Not many people can say they flat-out needed to catch a muskellunge.
Wanted to? Definitely. Longed to? Sure. But Bill Looney insists he really, really needed to catch the muskie he landed earlier this month.
The past year had been a rough one for Looney, a muskie-lure maker from the little Roane County town of Amma. A problem with a thyroid medication sent his blood pressure skyrocketing and caused him to lose 19 pounds in just six days. His car got rear-ended, and the impact put him in a back brace for a while.
Worst, though, was when he rolled a four-wheeler over and got pinned under it. The accident injured a shoulder and caused a deep pressure sore near one of his ankles.
The pressure sore lingered for weeks and weeks; Looney said it didn’t fully heal until December. His shoulder is better, but still not as strong as he’d like it to be.
All those injuries and health problems kept the 75-year-old from fishing his beloved Elk River, something he’d done religiously for decades. He longed for the day he could take his boat and get back on the water.
The opportunity finally came on Jan. 14. Looney had an appointment with one of his doctors that morning, and didn’t get back home until close to 11 a.m.
“I usually like to get out early, but on that day I couldn’t,” he recalled. “I thought about staying at home, but there was a storm front coming in, and the Elk was at just the right flow. I decided I had to get out there.”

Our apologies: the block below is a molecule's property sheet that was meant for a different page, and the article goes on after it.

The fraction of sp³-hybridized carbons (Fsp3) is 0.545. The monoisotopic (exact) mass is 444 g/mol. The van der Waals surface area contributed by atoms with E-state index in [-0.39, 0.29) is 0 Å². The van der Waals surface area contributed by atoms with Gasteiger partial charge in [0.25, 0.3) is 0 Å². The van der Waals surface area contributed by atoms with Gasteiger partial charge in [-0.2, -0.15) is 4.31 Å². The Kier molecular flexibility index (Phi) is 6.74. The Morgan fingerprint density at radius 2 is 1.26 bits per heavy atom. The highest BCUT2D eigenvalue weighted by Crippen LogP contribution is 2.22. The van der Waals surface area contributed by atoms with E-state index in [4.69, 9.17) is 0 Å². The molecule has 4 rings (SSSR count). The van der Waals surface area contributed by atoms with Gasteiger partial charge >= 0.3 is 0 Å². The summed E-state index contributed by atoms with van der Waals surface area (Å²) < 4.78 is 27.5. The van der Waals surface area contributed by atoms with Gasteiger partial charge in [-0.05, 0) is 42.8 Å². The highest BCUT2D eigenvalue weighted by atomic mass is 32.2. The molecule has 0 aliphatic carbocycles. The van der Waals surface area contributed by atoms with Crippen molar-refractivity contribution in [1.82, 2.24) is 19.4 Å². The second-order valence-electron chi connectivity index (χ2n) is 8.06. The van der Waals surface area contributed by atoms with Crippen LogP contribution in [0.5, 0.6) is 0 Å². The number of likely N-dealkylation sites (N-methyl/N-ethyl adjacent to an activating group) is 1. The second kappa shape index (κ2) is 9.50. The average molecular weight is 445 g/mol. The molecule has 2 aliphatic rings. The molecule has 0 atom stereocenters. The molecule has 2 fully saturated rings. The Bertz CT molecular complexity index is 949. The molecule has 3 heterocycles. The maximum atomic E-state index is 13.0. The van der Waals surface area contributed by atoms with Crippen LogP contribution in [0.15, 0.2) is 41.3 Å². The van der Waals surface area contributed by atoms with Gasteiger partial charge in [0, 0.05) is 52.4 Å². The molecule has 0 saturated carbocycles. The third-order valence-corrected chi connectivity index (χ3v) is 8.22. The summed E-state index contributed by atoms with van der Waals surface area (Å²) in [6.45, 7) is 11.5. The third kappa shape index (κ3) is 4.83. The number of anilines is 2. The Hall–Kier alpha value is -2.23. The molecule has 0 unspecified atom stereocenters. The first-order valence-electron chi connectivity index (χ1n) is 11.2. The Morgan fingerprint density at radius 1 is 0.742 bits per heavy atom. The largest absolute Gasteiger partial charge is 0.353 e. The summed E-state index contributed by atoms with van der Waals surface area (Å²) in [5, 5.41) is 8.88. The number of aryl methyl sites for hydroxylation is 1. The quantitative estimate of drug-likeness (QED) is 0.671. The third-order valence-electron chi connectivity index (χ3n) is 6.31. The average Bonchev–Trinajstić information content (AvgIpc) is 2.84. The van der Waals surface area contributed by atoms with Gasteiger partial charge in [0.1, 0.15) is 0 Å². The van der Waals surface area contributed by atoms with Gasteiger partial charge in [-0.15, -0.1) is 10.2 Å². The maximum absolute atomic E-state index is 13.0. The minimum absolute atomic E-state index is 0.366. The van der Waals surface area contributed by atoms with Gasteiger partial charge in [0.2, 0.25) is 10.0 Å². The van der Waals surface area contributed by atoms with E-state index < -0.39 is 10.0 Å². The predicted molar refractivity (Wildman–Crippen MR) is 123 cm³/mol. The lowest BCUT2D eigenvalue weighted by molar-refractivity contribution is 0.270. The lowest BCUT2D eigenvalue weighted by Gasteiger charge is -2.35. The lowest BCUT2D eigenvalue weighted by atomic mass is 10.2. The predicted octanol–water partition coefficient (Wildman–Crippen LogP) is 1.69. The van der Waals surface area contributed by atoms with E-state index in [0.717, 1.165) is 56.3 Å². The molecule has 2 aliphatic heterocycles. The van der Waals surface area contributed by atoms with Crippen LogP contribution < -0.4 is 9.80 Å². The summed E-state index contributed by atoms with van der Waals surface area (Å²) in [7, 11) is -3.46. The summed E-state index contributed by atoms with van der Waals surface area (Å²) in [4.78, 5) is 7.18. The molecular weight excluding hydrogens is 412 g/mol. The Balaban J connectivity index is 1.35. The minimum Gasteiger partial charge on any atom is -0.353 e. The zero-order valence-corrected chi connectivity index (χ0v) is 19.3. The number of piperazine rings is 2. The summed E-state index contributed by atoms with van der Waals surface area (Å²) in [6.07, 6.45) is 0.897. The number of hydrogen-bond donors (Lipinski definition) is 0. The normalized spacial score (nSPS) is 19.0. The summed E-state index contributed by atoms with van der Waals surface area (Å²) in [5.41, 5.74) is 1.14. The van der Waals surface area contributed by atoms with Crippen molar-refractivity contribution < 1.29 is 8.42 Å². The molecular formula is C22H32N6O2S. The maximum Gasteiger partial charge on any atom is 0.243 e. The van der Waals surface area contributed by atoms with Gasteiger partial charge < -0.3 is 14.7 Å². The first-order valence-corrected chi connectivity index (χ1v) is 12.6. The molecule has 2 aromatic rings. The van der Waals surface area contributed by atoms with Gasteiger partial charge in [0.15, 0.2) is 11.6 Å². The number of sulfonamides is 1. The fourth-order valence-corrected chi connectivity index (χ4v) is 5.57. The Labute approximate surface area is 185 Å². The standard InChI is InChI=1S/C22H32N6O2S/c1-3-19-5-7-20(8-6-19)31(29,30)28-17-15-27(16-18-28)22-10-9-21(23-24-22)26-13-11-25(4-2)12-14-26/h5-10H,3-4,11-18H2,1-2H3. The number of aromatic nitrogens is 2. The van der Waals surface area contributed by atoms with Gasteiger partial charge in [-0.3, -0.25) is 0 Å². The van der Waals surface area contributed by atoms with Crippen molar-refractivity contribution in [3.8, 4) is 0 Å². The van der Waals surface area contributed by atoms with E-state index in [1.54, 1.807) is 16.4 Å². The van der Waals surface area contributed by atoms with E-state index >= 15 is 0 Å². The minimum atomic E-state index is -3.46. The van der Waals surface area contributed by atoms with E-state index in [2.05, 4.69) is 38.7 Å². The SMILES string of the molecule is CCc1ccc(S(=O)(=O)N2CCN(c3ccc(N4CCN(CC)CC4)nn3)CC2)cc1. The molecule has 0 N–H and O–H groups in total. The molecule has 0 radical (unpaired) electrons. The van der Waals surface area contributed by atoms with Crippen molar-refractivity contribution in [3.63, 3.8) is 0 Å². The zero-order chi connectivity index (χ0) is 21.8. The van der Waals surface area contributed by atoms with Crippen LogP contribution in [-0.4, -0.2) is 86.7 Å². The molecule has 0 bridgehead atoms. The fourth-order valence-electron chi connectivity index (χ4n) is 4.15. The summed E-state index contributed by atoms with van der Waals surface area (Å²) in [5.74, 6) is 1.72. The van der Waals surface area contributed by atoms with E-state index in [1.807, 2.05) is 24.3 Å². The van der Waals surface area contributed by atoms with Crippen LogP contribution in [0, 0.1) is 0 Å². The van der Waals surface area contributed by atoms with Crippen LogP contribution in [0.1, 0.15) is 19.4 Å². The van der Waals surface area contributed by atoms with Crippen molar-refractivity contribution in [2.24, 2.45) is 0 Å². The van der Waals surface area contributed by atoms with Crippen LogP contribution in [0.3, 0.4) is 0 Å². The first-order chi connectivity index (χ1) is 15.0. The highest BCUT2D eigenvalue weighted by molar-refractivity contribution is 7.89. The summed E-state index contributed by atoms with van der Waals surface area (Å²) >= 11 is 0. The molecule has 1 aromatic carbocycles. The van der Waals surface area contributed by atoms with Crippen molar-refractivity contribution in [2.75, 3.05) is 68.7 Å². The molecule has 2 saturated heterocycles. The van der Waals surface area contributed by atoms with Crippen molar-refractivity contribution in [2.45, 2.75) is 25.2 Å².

He drove upriver and launched his boat at one of his favorite places.
“I did a lot of casting,” he said. “The water was cold, and I figured the muskies were holding deep. They do that in wintertime.”
Looney said his deep-diving Amma Bama lure got hung up two or three times, so he employed a different tactic.
“I cast the lure downstream at an angle and let it swing across the current,” he said. “It’s a deadly technique, but it isn’t one that produces a lot of bites. If you get three bites in a day like that, you’re doing pretty good.”
As it turned out, one bite was enough to do the trick. On one of his retrieves, the lure stopped. Looney set the hook and quickly realized he had a big one on the line.
“I didn’t put much pressure on her, though,” he said. “I made sure I got a good hookset and then just let her have her head.”
Even on the heavy tackle Looney uses, it took about five minutes for the muskie to tire out enough to bring to net.
“I got her close the first time, but when she got to the net, she went the other way,” he said. “The next time around, I got her into the net.”
With the fish safely in the net, Looney eased his boat into a nearby eddy and got a couple of photos.
“I have a cell phone holder on the end of my boat,” he said. “I started the cell-phone camera recording, unhooked the fish and held it up for the camera.”
The fish, a heavy-bodied female, measured 48 inches. As he examined the fish, he realized he’d caught her before.
“I recognized her because she had a scar where she’d been tagged,” he said. “I’d caught her two years before in pretty much the same spot. She was 48 inches when I caught her the first time. In two years, she’d grown about an inch, but she’d put on a lot of weight.”
Looney didn’t weigh the fish, but he estimated she weighed more than 30 pounds.
“With my weak shoulder, I could hardly hold her up,” he said. “I’ve caught longer fish from the Elk, up to 50 ½ inches. But none of them were as heavy as this one.”
As always, he released the muskie back into the Elk so he or someone else could catch it again.
“This was a special fish,” he said. “And it came at a time when I really needed it.”